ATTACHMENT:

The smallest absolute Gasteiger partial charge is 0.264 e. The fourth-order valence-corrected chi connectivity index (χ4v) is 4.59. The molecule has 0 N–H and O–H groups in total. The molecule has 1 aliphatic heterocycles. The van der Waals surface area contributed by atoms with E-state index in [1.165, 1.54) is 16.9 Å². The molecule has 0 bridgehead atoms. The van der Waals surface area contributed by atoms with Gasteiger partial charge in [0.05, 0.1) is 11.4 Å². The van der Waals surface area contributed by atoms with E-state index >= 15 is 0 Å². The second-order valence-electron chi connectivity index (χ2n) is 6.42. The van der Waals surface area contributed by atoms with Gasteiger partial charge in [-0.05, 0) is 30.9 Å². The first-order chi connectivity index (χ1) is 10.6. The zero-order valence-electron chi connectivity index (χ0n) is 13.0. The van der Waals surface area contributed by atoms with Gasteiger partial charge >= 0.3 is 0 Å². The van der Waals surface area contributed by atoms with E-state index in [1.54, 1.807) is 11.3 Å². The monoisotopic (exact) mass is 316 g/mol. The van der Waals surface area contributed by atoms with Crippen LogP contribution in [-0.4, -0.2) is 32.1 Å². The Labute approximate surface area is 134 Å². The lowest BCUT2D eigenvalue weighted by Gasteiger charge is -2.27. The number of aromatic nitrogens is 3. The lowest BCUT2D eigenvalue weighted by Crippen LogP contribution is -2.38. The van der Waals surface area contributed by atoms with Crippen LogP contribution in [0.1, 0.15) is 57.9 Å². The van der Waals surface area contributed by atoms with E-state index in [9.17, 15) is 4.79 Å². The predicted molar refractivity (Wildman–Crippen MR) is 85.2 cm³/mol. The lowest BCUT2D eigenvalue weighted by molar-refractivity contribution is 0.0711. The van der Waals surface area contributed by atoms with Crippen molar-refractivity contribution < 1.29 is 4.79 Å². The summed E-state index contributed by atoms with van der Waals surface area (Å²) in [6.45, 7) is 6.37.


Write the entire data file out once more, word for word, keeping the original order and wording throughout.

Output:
The smallest absolute Gasteiger partial charge is 0.264 e. The fourth-order valence-corrected chi connectivity index (χ4v) is 4.59. The molecule has 0 N–H and O–H groups in total. The molecule has 1 aliphatic heterocycles. The van der Waals surface area contributed by atoms with E-state index in [1.165, 1.54) is 16.9 Å². The molecule has 0 bridgehead atoms. The van der Waals surface area contributed by atoms with Gasteiger partial charge in [0.05, 0.1) is 11.4 Å². The van der Waals surface area contributed by atoms with E-state index >= 15 is 0 Å². The second-order valence-electron chi connectivity index (χ2n) is 6.42. The van der Waals surface area contributed by atoms with Gasteiger partial charge in [-0.05, 0) is 30.9 Å². The first-order chi connectivity index (χ1) is 10.6. The zero-order valence-electron chi connectivity index (χ0n) is 13.0. The van der Waals surface area contributed by atoms with Gasteiger partial charge >= 0.3 is 0 Å². The van der Waals surface area contributed by atoms with E-state index in [1.54, 1.807) is 11.3 Å². The monoisotopic (exact) mass is 316 g/mol. The van der Waals surface area contributed by atoms with Crippen LogP contribution in [-0.4, -0.2) is 32.1 Å². The Labute approximate surface area is 134 Å². The lowest BCUT2D eigenvalue weighted by Gasteiger charge is -2.27. The number of aromatic nitrogens is 3. The lowest BCUT2D eigenvalue weighted by Crippen LogP contribution is -2.38. The van der Waals surface area contributed by atoms with Crippen LogP contribution in [0.1, 0.15) is 57.9 Å². The van der Waals surface area contributed by atoms with E-state index in [9.17, 15) is 4.79 Å². The predicted molar refractivity (Wildman–Crippen MR) is 85.2 cm³/mol. The lowest BCUT2D eigenvalue weighted by molar-refractivity contribution is 0.0711. The van der Waals surface area contributed by atoms with Crippen molar-refractivity contribution < 1.29 is 4.79 Å². The summed E-state index contributed by atoms with van der Waals surface area (Å²) in [6.45, 7) is 6.37.